Beyond Asking for Permission

Last week I shared my personal experiences of and reflections on race, justice, and inclusion and the broader social conversation around these topics. And all of these discussions got me thinking about a fundamental reality: that power and influence default to wealthy, white, men, and everyone else has to ask for or fight for permission to access the same. 

If you are poor, or a woman, or non-white – or any combination of the three – even after being “given” these rights, you still don’t get to freely enjoy them. There is still a yawning gap between the legality and the reality. Between the equality we are told we have and the inequality we experience.

We face this every day as women and as founders in glaring and subtle ways: there is a vicious gender pay gap, women-founded startups get a paltry 2% of VC funding even though data shows our businesses perform better, women entrepreneurs are seen as exceptions while male templates define what a “real” founder looks and acts like. 

And we are still too often asking men for permission. We are still too often trying to justify our seat at the Boardroom table (if we ever get there). We are still too often financially reliant on partners due to a range of factors (pay gaps, parental leave policies that penalize us, all of the unpaid work we do…). We are still too often kept small by media representations that under-report our successes or relegate them to “women’s” sections (almost every business magazine has a “Women” section, but not a “Man” section… Why? Perhaps another example of men being the default…).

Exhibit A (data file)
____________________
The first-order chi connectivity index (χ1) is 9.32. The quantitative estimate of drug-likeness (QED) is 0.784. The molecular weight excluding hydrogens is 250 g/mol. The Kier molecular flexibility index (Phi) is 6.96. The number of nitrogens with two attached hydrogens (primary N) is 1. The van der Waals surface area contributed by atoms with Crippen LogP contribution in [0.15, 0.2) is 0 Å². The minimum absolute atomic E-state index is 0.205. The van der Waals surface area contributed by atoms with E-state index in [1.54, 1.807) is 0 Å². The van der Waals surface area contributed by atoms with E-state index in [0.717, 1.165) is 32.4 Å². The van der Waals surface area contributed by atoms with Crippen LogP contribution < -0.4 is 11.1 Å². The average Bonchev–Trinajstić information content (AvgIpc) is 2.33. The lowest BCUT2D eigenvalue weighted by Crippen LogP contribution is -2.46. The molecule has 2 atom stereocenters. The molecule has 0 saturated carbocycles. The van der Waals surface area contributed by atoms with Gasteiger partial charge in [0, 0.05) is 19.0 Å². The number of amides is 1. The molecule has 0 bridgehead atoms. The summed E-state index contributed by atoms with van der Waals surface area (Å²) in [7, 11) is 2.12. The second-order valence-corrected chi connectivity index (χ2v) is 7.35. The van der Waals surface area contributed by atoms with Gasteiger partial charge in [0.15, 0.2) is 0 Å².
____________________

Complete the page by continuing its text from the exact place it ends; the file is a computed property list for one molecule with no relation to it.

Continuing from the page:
But, my dear Entreprenoras, this isn’t the way it has to be. We shouldn’t need to ask for permission, we shouldn’t need to play in the sidelines, and we shouldn’t need to conform to any template other than our own. Each of us can and should demand more, expect more, and get more at home and in the wider world.  The time for asking is over.

One of the reasons I started this community was to make sure we all get what we deserve, achieve what we set out to achieve, and become financially abundant and independent in ways that allow us to force change where necessary or BE the change we can. Our success is about more than just us. Our success is about showing the world different templates of what is possible and what a role model looks like.

So whatever your success looks like, whatever your dreams look like, whatever your goals look like, we are here to make sure you get there. Use our resources, get in touch, apply to join our Boardroom, get your voice heard by pitching your story for our podcast, or simply connect with each other at one of our events. Ladies, we are in this together

No more asking for permission. Just succeeding, demanding, and achieving. Together. 

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About Me
Rupal Patel logo
The daughter of Indian immigrants, Rupal is a born-and-bred New Yorker now living near London. Her high-octane career as a CIA officer turned serial entrepreneur has taken her from military briefing rooms in jungles and war zones to corporate boardrooms and international stages.

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